Tue Nov 22 2022

Why I used Astro to build my blog

I’m using Astro to power this blog, and I’m a massive fan. Astro is the framework I spent years looking for but never existed. Now before you try and tell me about Eleventy and Gatsby - Yes I’ve tried them (this blog actually used to use Gatsby), but none of them hit the sweet spot of functionality and developer experience like Astro has. Let me tell you about all the ways Astro has made my blogging journey a smooth and enjoyable one.

Don’t fancy reading the full blog post? Just watch the clip above for a brilliant overview of Astro.

1. Markdown and MDX support

For developer bloggers I’d argue that Markdown is the best way to write long-form content. Markdown is simple enough that anyone can learn it in a half an hour, but expressive enough that you’ll never miss having a WYSIWYG editor.

With native markdown support Astro pretty much elimates the need for a CMS - an the complexities that come with one. I can write my blogs in my code editor (and enjoy all the shortcuts that I’m used to) or I can even write blog posts directly into the github editor (and get a fairly decent markdown preview). Since my blog posts are stored in the repo rather than in an external CMS I get the benefits of source control too!

Astro also supports MDX files: a form of Markdown that allows you to chuck components directly into your Markdown. This is commonly a React component but in the context of Astro it also might be a .Astro file.

2. Syntax of Astro files

Astro follows a similar path to Vue JS and Svelte in how components implement JS and CSS. An Astro component might look something like this:

	<p>Hello, world!</p>

	window.addEventListener("DOMContentLoaded", async event => {
		console.log("I'm ready for business");

	p {
		color: red;
		font-size: 54px;

Notice how the HTML, CSS, and JS all live in the same file? This used to be considered bad practice until React opened the floodgates with JSX, which mixes JS and HTML. Everyone seemingly decided that if React was doing it then it must be fine, and now most modern frameworks have followed suit.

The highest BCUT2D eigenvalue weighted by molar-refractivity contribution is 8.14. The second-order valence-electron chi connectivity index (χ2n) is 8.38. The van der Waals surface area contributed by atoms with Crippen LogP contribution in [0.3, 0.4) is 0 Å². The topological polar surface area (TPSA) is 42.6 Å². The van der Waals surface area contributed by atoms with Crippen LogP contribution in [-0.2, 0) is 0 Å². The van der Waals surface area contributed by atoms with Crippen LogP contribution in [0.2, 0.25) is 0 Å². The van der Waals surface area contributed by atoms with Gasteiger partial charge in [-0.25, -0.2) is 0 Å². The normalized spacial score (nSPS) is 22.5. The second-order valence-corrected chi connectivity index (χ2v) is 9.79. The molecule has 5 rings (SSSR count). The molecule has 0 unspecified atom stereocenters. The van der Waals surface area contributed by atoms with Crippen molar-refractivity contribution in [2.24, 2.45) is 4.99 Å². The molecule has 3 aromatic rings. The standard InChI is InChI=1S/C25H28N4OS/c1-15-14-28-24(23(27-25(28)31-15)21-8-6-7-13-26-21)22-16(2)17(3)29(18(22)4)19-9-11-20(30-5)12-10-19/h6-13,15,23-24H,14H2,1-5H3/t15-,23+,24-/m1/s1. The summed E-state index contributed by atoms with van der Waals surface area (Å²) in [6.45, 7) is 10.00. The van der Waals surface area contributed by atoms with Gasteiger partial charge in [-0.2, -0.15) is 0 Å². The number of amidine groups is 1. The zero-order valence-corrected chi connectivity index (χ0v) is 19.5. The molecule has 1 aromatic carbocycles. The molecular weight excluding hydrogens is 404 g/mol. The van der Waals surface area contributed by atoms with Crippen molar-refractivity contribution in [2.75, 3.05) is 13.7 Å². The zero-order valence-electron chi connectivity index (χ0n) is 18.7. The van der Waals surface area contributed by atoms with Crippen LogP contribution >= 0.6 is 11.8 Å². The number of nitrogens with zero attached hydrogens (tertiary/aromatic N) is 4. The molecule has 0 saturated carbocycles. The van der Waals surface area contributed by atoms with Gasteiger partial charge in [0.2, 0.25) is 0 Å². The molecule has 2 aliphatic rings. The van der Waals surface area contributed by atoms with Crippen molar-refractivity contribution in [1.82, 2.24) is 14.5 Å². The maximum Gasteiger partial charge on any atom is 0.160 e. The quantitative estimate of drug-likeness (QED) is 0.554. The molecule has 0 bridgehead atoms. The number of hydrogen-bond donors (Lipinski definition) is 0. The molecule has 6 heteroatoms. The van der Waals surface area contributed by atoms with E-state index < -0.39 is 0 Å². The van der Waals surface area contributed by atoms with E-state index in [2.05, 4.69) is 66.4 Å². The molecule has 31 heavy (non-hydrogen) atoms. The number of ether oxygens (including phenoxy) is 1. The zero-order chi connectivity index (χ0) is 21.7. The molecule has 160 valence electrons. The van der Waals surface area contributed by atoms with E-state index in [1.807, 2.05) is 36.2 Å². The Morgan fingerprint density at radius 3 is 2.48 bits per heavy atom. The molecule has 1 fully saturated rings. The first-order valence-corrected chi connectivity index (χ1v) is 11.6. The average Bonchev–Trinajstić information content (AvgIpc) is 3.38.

Well if React is doing it, it can’t be too bad…

I’ll admit that I was a JSX naysayer when it was first introduced. And to an extent I still am. Astro files, on the other hand, feel more natural. While JSX frankensteined JS and HTML together Astro files keep the logic and presentation in seperate chunks even if they’re in the same file.

Astro mixes JS, CSS, and HTML the right way.

The way that Astro mixes HTML, CSS, and JS is very straightforward. Astro uses the style and script blocks native to HTML, which should feel familiar to developers of all skill levels. There is a very practical reason for doing this too - this pattern makes it easy to build self-contained components with few dependencies.

3. Simple Scoped CSS

CSS in Astro is scoped to the component by default but can be made global with the is:global attribute. This approach is extremely elegant and simple, particularly when in comparision to solutions found in the React space like Emotion and CSS Modules.

Look at this:

	/* Local to the component */

<style is:global>
	/* Applies everywhere */

Beautiful, isn’t it?

CSS in Astro is simple, uncomplicated, vanilla CSS. You can choose to bring your own tooling like SCSS or Tailwind to the table if you like (there is support for a whole range of CSS frameworks ) however you can also just write plain ol’ CSS and everthing works as expected. chef’s kiss

4. Flexibility to use React, Vue, etc (but only if I want to!)